small, three-segmented setae; the last antennal segment bears a
long apical seta. Eyes are represented only by three oscelli on
each side of the head.
(Source: Carter, 1971).
PINE WOOLLY APHID
FOREST PEST SPECIES PROFILES
Blackman, R.L. & Eastop, V.F. 1994. Aphids on the world's trees: an identification and information guide. Wallingford, UK: CAB
CABI. 2013. Pineus pini (pine woolly aphid). Invasive Species Compendium Datasheets. Available at: www.cabi.org/isc/ (Accessed 20/05/13)
Carter, C.I. 1971. Conifer woolly aphids (Adelgidae) in Britain. Bull. For. Comm., 42: 51 pp.
Day, R.K., Kairo, M.T.K., Abraham, Y.J., Kfir, R., Murphy, S.T., Mutitu, K.E. & Chilima, C.Z. 2003. Biological control of homopteran pests of
conifers in Africa. Pineus boerneri. In: Neuenschwander P, Borgemeister C, Langewald J, eds. Biological Control in IPM Systems in Africa.
Wallingford, UK: CABI Publishing, 104-106.
Madoffe, S.S. & Austara, . 1990. Impact of pine woolly aphid, Pineus pini (Macquart) (Hom., Adelgidae), on growth of Pinus patula
seedlings in Tanzania. Journal of Applied Entomology, 110(4): 421-424
Mailu, A.M., Khamala, C.P.M. & Rose, D.J.W. 1978. Evaluation of pine woolly aphid damage to Pinus patula and its effect on yield in Kenya.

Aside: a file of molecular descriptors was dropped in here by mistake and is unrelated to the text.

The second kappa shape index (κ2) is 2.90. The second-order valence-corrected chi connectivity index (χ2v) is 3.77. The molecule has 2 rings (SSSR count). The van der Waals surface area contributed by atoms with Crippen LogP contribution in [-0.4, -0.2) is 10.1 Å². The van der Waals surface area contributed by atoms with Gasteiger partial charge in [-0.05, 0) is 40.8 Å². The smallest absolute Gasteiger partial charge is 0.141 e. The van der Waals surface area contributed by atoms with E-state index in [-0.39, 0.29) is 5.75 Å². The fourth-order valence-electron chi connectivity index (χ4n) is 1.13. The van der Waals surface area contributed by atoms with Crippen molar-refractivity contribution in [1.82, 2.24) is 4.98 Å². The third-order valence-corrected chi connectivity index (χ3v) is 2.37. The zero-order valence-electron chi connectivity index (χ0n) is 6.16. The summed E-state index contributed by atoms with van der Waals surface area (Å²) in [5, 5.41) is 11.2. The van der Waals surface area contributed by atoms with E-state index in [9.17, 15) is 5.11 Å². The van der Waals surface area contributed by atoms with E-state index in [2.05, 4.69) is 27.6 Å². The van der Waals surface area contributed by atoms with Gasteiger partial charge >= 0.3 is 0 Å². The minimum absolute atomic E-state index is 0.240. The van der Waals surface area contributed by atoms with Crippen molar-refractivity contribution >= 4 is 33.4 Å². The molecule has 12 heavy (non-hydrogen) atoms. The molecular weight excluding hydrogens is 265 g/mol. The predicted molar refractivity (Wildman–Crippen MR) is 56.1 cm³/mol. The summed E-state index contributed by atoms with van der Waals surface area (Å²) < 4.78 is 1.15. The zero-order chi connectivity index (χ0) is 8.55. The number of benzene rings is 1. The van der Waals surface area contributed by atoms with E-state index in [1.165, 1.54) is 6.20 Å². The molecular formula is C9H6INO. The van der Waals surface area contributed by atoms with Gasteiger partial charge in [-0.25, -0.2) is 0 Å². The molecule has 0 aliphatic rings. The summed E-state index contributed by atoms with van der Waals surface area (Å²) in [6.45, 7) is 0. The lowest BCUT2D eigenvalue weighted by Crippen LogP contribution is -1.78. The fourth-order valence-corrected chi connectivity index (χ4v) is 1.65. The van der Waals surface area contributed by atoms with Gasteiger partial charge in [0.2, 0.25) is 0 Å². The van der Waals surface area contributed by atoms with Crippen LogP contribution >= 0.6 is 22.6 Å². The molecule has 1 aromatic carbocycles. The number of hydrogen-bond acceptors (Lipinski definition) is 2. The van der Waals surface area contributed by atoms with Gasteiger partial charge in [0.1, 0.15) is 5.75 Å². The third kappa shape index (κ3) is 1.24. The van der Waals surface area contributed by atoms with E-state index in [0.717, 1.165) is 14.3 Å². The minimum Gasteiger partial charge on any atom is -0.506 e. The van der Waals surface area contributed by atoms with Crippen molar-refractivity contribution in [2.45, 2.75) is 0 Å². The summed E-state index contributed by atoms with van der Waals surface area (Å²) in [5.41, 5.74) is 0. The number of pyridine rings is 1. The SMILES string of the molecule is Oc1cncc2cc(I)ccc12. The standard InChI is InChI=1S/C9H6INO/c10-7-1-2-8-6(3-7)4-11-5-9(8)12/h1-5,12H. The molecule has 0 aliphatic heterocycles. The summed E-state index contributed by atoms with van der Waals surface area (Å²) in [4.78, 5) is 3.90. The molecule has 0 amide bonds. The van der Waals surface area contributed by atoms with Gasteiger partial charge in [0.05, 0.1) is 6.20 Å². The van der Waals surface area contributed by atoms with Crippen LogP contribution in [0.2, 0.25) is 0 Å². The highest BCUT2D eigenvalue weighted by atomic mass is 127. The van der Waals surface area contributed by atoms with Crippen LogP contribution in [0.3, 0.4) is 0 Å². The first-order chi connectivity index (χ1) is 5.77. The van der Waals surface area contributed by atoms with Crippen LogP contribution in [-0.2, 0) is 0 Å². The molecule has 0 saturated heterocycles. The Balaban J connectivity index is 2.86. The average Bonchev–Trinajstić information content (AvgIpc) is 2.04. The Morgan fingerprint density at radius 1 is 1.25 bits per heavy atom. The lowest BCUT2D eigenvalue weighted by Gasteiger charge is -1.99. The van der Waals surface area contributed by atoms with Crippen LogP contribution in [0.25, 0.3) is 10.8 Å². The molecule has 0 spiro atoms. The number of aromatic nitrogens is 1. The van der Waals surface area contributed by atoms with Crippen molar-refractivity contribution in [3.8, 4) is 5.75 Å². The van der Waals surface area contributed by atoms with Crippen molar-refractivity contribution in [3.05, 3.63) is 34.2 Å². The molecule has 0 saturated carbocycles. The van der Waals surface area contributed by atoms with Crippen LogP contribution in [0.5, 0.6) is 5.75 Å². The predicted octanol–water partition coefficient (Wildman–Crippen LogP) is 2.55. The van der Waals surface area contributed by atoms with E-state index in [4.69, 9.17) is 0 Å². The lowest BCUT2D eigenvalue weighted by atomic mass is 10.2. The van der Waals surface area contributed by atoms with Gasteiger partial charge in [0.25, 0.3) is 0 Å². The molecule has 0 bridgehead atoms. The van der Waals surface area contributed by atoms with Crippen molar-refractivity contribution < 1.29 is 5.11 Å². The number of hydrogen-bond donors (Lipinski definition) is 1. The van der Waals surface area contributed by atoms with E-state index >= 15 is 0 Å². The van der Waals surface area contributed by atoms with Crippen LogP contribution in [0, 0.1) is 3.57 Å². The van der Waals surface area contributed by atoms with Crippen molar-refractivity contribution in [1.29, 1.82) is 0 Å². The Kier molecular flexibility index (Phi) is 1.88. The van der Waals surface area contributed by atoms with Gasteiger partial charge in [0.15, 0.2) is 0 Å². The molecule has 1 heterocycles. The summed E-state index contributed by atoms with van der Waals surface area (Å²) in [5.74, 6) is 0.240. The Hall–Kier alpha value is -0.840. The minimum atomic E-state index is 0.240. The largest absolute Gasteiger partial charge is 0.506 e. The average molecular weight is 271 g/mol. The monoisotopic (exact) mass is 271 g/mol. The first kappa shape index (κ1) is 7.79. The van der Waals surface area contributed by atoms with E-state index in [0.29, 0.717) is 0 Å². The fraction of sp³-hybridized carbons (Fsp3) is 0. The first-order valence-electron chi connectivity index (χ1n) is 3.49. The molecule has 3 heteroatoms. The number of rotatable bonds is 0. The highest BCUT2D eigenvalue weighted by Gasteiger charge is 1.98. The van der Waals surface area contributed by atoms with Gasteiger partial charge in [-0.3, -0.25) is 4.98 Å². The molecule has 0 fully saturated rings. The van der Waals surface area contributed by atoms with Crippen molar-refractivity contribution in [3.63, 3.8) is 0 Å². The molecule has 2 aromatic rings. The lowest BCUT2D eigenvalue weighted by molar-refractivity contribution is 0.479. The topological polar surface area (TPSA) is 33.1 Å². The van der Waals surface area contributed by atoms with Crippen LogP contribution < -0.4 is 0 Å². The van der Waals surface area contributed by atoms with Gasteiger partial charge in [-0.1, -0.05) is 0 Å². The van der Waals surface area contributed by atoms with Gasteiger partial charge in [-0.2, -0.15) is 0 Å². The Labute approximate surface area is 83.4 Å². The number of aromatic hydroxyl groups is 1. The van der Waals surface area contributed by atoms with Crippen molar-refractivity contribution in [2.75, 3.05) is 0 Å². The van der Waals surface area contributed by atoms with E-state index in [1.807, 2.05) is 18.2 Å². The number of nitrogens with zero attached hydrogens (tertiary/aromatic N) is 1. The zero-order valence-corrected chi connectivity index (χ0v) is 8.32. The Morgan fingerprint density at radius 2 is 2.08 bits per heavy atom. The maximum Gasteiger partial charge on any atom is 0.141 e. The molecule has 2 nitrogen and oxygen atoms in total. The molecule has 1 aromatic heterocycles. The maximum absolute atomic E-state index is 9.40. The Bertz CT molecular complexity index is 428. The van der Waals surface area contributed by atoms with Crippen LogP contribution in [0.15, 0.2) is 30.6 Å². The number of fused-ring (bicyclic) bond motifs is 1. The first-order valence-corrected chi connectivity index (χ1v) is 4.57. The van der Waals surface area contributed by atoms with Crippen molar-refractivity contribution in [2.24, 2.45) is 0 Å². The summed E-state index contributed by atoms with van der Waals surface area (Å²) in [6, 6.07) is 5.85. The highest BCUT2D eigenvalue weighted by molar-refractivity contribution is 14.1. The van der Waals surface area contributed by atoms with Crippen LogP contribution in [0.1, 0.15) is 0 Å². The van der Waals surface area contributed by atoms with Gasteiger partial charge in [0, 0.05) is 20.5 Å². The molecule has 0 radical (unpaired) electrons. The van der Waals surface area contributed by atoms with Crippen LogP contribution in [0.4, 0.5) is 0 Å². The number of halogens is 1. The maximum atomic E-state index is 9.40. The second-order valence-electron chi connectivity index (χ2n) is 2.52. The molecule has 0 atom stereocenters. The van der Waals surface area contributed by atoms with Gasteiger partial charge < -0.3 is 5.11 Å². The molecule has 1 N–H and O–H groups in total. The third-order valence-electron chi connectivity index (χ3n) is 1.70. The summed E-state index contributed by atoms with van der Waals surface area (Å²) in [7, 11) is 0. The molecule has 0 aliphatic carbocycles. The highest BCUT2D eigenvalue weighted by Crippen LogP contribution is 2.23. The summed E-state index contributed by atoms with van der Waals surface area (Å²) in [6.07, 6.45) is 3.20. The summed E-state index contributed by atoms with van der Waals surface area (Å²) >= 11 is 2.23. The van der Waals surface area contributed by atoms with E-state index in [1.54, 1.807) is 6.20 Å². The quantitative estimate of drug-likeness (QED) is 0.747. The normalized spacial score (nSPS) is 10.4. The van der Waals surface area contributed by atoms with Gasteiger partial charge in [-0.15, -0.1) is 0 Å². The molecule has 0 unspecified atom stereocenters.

East African Agricultural and Forestry Journal, 43(3): 259-265.
Infestation of young pine stem
(Credit: Bugwood.org/3943035/W. Ciesla)
Asexual reproduction by winged and wingless females occurs throughout the year; there are at least three overlapping
generations annually. Clutches of eggs are laid (one egg at a time) over several weeks, resulting in considerable differences
between the hatching times of the first and last eggs laid. There are five immature instars before an adult is produced.
Overwintering is as wingless adult females (hiemosistentes) that are heavily sclerotized, and as second- and third-instar larvae. In
spring, the larvae develop into wingless progredientes (the summer form of the adult female, which is lightly sclerotized) and
winged females. (Source: Carter, 1971).
SYMPTOMS AND DAMAGE
Infestation causes premature needle shedding and reduction
in the length of infested needles, reducing productivity and
leading to up to 50 percent loss of growth increment (Day et
al., 2003) and up to 20 percent tree mortality (Odera, 1974).
Stress can make pine trees more vulnerable to attack
(Madoffe and Austara, 1993; Day et al., 2003). Damage to
trees is most severe under warm, dry conditions (Mailu,
Khamala and Rose, 1978a).
As stress can increase susceptibility, applying good forest health practices will help protect forests from infestations or decrease the
severity of damage. Planting more resistant species or provenances may also be effective. Pineus aphids have been successfully
controlled by introduced natural enemies, such as predatory species of Leucopis in particular L. tapiae and L. nigraluna in Hawaii
(USA), predatory Exochomus spp. in Kenya, coccinellid beetles in Zimbabwe, and Exochomus quadripustulatus and Diomus pumilo in